Devotees in New England, Virginia and other places have maintained contradictory claims to having held the first Thanksgiving celebration in what became the United States. The question is complicated by the concept of Thanksgiving as either a holiday celebration or a religious service. James Baker maintains, "The American holiday's true origin was the New England Calvinist Thanksgiving. Never coupled with a Sabbath meeting, the Puritan observances were special days set aside during the week for thanksgiving and praise in response to God's providence."[14] Baker calls the debate a "tempest in a beanpot" and "marvelous nonsense" based on regional claims.[14]

In 1963, President John F. Kennedy acknowledged both the Virginia and Massachusetts claims. Kennedy issued Proclamation 3560 on November 5, 1963, stating, "Over three centuries ago, our forefathers in Virginia and in Massachusetts, far from home in a lonely wilderness, set aside a time of thanksgiving. On the appointed day, they gave reverent thanks for their safety, for the health of their children, for the fertility of their fields, for the love which bound them together, and for the faith which united them with their God."[28]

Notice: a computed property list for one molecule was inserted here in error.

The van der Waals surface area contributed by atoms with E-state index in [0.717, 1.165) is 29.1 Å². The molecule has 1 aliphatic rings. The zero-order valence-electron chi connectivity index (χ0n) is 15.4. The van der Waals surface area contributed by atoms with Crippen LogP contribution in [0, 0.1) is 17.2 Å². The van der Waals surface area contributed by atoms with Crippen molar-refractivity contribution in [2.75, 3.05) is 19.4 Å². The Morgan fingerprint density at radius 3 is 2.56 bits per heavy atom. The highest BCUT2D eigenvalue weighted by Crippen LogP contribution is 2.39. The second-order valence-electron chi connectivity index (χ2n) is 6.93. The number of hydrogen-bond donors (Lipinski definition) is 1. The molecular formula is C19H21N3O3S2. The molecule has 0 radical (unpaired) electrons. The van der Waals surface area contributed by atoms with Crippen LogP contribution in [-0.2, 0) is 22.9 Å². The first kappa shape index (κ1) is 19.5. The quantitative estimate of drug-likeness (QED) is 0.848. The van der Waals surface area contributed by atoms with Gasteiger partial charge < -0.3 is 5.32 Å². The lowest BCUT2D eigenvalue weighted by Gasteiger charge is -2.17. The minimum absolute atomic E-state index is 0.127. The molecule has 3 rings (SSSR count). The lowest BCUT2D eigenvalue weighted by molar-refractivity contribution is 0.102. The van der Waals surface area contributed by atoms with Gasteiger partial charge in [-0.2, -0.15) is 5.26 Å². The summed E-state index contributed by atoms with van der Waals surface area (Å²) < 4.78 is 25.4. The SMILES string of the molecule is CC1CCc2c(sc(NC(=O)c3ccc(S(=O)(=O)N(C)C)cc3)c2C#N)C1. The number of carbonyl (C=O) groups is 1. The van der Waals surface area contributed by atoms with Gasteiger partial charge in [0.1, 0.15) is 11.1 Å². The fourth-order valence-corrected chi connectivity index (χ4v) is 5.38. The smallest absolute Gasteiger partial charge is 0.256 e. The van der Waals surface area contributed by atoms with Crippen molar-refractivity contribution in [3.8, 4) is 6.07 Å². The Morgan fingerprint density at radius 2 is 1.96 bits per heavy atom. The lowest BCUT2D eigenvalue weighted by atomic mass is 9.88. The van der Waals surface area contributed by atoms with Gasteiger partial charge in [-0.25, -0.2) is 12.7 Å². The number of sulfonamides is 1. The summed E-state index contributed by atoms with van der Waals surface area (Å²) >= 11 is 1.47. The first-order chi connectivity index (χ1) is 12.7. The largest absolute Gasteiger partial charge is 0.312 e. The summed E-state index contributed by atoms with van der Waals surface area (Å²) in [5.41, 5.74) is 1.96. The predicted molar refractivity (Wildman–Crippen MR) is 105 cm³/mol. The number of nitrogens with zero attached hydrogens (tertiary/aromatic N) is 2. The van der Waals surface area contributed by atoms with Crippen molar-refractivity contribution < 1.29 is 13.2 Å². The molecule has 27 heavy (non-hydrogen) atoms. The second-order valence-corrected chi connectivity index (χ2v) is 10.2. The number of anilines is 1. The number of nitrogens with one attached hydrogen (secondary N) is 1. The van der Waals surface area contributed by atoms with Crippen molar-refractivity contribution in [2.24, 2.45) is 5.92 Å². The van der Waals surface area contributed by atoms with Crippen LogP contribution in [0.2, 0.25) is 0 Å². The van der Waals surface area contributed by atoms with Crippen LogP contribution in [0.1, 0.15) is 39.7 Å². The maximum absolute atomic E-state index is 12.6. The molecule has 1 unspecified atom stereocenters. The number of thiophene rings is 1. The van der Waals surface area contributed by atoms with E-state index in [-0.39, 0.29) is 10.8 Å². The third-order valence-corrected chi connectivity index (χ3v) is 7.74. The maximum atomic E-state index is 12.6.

Other claims include an earlier religious service by Spanish explorers at San Elizario in Texas in 1598.[29] Historians Robyn Gioia and Michael Gannon of the University of Florida argue that the earliest Thanksgiving service in what is now the United States was celebrated by the Spanish community on September 8, 1565, in current Saint Augustine, Florida.[30][31]

Fixing a date


The earlier Thanksgiving celebrations in Canada has been attributed to the earlier onset of winter in the North, thus ending the harvest season earlier.[32] Thanksgiving in Canada did not have a fixed date until the late 19th century. Prior to Canadian Confederation, many of the individual colonial governors of the Canadian provinces had declared their own days of Thanksgiving. The first official Canadian Thanksgiving occurred on April 15, 1872, when the nation was celebrating the Prince of Wales' recovery from a serious illness.[32]